[box] From Spaceweather.com:-

CME IMPACT: As predicted by analysts at the Goddard Space Weather Lab, a CME hit Earth’s magnetic field on Jan. 24 (today)  at ~1500 UT (10 am EST).  A geomagnetic storm is brewing in the aftermath of the impact, but as this alert is being written it is too soon to say how weak or strong the storm might be.  High-latitude sky watchers should be alert for auroras after local nightfall; the hours around local midnight are often best for seeing the Northern Lights.  Chances for a good display favor observers in northern Europe, Greenland, Iceland, Canada, Alaska, and possibly northern tier US states such as Maine, Wisconsin and Minnesota.  Check http://spaceweather.com for updates.[/box]


As NASA reported late yesterday, this is  an M8.7 class flare, an earth-directed coronal mass ejection (CME), and a burst of fast moving, highly energetic protons known as a “solar energetic particle” event. The latter has caused the strongest solar radiation storm since September 2005 according to NOAA’s Space Weather Prediction Center.

“NASA’s Goddard Space Weather Center’s models predict that the CME is moving at almost 1,400 miles per second, and could reach Earth’s magnetosphere – the magnetic envelope that surrounds Earth — as early as tomorrow, Jan 24 at 9 AM ET (plus or minus 7 hours).

“This has the potential to provide good auroral displays, possibly at lower latitudes than normal.”

What does this mean and what is NASA NOT saying?

From Wikipedia:- Solar flares are classified as A, B, C, M or X according to the peak flux (in watts per square meter, W/m2) of 100 to 800 picometer X-rays near Earth, as measured on the GOES spacecraft.

Each class has a peak flux ten times greater than the preceding one. Within a class there is a linear scale from 1 to 9 (multiplicative factor), so an X2 flare (2 x 10−4 W/m2) is twice as powerful as an X1 flare (10−4 W/m2), and is four times more powerful than an M5 flare (5 x 10−5 W/m2). The more powerful M and X class flares are often associated with a variety of effects on the near-Earth space environment.

Massive solar flares have been known to knock out electric power for extended periods of time.”

This is what we want you to be aware of – these things are dangerous in several ways, and the one that is due today, which is an M8.7, while it may not knock out the electric grid, certainly has the potential to disrupt communications and GPS systems. We’re told that some planes are changing their northern routes because of potential navigation problems.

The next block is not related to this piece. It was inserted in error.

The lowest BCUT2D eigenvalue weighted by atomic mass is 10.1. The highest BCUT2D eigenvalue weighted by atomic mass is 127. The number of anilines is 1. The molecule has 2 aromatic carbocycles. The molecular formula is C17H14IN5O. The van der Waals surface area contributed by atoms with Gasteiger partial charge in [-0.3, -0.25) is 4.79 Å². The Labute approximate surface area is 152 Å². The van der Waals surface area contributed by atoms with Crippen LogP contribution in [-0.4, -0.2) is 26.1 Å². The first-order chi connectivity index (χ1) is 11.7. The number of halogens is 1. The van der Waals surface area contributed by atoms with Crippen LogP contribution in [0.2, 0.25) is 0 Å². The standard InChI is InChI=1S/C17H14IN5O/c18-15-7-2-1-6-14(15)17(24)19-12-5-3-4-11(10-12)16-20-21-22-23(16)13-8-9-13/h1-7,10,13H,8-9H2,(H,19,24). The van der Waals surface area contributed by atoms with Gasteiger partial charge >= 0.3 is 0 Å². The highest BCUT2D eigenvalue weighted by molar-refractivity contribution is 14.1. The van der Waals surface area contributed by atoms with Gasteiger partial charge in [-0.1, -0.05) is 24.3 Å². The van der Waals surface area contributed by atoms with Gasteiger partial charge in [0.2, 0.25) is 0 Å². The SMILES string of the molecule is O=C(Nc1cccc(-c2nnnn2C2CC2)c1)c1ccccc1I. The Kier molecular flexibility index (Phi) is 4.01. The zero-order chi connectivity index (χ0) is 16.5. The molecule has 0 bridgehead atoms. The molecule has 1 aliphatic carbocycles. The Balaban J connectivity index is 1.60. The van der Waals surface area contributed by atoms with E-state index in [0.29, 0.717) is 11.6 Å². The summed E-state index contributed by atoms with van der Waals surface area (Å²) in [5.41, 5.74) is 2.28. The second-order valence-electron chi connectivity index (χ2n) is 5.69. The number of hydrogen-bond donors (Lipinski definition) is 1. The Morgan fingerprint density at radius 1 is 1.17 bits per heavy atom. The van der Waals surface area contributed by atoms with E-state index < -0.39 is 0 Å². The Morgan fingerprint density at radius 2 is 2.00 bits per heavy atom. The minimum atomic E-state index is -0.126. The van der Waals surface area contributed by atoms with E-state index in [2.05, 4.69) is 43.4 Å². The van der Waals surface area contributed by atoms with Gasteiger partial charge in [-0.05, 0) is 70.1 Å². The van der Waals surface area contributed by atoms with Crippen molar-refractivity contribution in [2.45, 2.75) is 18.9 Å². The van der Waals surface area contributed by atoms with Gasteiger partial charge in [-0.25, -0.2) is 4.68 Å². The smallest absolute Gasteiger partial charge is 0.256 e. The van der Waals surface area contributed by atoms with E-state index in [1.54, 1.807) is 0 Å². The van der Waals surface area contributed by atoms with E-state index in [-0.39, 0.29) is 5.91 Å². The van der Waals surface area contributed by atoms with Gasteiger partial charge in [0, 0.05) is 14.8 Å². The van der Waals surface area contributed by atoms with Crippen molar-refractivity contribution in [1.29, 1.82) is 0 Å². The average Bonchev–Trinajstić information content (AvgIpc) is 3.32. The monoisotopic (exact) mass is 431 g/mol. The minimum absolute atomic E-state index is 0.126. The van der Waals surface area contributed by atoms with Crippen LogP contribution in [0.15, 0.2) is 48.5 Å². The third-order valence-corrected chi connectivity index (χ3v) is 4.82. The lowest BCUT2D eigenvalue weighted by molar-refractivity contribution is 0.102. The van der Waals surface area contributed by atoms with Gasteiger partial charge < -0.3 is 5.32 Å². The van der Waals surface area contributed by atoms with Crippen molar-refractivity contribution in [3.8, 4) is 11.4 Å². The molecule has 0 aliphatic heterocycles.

We are taking the pecaution of shutting down and disconnecting our computers for a period of time.

Not all CMEs are Earth-directed, but we can expect more of them to come our way in the near future – and there is no way of telling at this point just how powerful they might be. Therefore it is vital that we understand what they are, and what they can dio – and what we should do for ourselves.

For background….Wikipedia again:- “In modern times, the largest solar flare measured with instruments occurred on November 4, 2003. This event saturated the GOES (satellite) detectors, and because of this its classification is only approximate. Initially, extrapolating the GOES curve, it was pegged at X28. Later analysis of the ionospheric effects suggested increasing this estimate to X45.

“Other large solar flares also occurred on April 2, 2001 (X20), October 28, 2003 (X17.2 & X10), September 7, 2005 (X17), February 17, 2011 (X2).and August 10, 2011 (X6.9).

In 1989, during solar cycle 22 two large flares occurred on March 6 (X15) (see: March 1989 geomagnetic storm) and August 16 (X20) causing disruptions in electric grids and computer systems.

A complete list is available at http://www.spaceweather.com/solarflares/topflares.html


Michael Knight

The Portland Preparedness Center.

email: michael@getreadyportland.com

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